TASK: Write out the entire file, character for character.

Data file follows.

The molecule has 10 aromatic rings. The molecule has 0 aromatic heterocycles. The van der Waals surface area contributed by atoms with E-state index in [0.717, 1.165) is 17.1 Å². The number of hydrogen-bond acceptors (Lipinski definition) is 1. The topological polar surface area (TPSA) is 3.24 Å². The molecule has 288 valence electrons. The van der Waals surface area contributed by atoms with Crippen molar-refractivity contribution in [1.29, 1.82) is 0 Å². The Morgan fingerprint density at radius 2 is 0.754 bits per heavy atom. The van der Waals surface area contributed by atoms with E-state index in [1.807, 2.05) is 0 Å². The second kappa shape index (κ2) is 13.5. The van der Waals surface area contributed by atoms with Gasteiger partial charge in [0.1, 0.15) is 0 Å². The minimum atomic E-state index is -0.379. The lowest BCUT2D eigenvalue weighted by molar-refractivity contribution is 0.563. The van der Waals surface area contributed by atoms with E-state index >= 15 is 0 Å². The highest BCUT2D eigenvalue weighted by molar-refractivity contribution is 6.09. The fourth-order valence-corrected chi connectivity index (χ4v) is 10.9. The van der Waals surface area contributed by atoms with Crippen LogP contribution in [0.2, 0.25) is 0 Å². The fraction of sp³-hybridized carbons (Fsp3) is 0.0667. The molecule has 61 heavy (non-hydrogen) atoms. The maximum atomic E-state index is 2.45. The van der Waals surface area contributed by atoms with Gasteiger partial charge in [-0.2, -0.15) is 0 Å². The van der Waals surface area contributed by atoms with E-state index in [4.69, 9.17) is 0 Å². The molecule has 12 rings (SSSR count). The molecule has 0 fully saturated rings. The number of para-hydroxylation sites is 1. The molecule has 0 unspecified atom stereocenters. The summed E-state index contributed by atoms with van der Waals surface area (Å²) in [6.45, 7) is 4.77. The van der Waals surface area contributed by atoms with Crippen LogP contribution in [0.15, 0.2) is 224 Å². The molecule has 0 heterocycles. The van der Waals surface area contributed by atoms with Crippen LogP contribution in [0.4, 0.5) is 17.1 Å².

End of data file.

The molecule has 10 aromatic rings. The molecule has 0 aromatic heterocycles. The van der Waals surface area contributed by atoms with E-state index in [0.717, 1.165) is 17.1 Å². The number of hydrogen-bond acceptors (Lipinski definition) is 1. The topological polar surface area (TPSA) is 3.24 Å². The molecule has 288 valence electrons. The van der Waals surface area contributed by atoms with Crippen molar-refractivity contribution in [1.29, 1.82) is 0 Å². The Morgan fingerprint density at radius 2 is 0.754 bits per heavy atom. The van der Waals surface area contributed by atoms with E-state index in [1.807, 2.05) is 0 Å². The second kappa shape index (κ2) is 13.5. The van der Waals surface area contributed by atoms with Gasteiger partial charge in [0.1, 0.15) is 0 Å². The minimum atomic E-state index is -0.379. The lowest BCUT2D eigenvalue weighted by molar-refractivity contribution is 0.563. The van der Waals surface area contributed by atoms with E-state index >= 15 is 0 Å². The highest BCUT2D eigenvalue weighted by molar-refractivity contribution is 6.09. The fourth-order valence-corrected chi connectivity index (χ4v) is 10.9. The van der Waals surface area contributed by atoms with Crippen LogP contribution in [0.2, 0.25) is 0 Å². The fraction of sp³-hybridized carbons (Fsp3) is 0.0667. The molecule has 61 heavy (non-hydrogen) atoms. The maximum atomic E-state index is 2.45. The van der Waals surface area contributed by atoms with Gasteiger partial charge in [-0.2, -0.15) is 0 Å². The van der Waals surface area contributed by atoms with E-state index in [4.69, 9.17) is 0 Å². The molecule has 12 rings (SSSR count). The molecule has 0 fully saturated rings. The number of para-hydroxylation sites is 1. The molecule has 0 unspecified atom stereocenters. The summed E-state index contributed by atoms with van der Waals surface area (Å²) in [6.45, 7) is 4.77. The van der Waals surface area contributed by atoms with Crippen LogP contribution in [0.15, 0.2) is 224 Å². The molecule has 0 heterocycles. The van der Waals surface area contributed by atoms with Crippen LogP contribution in [0.4, 0.5) is 17.1 Å².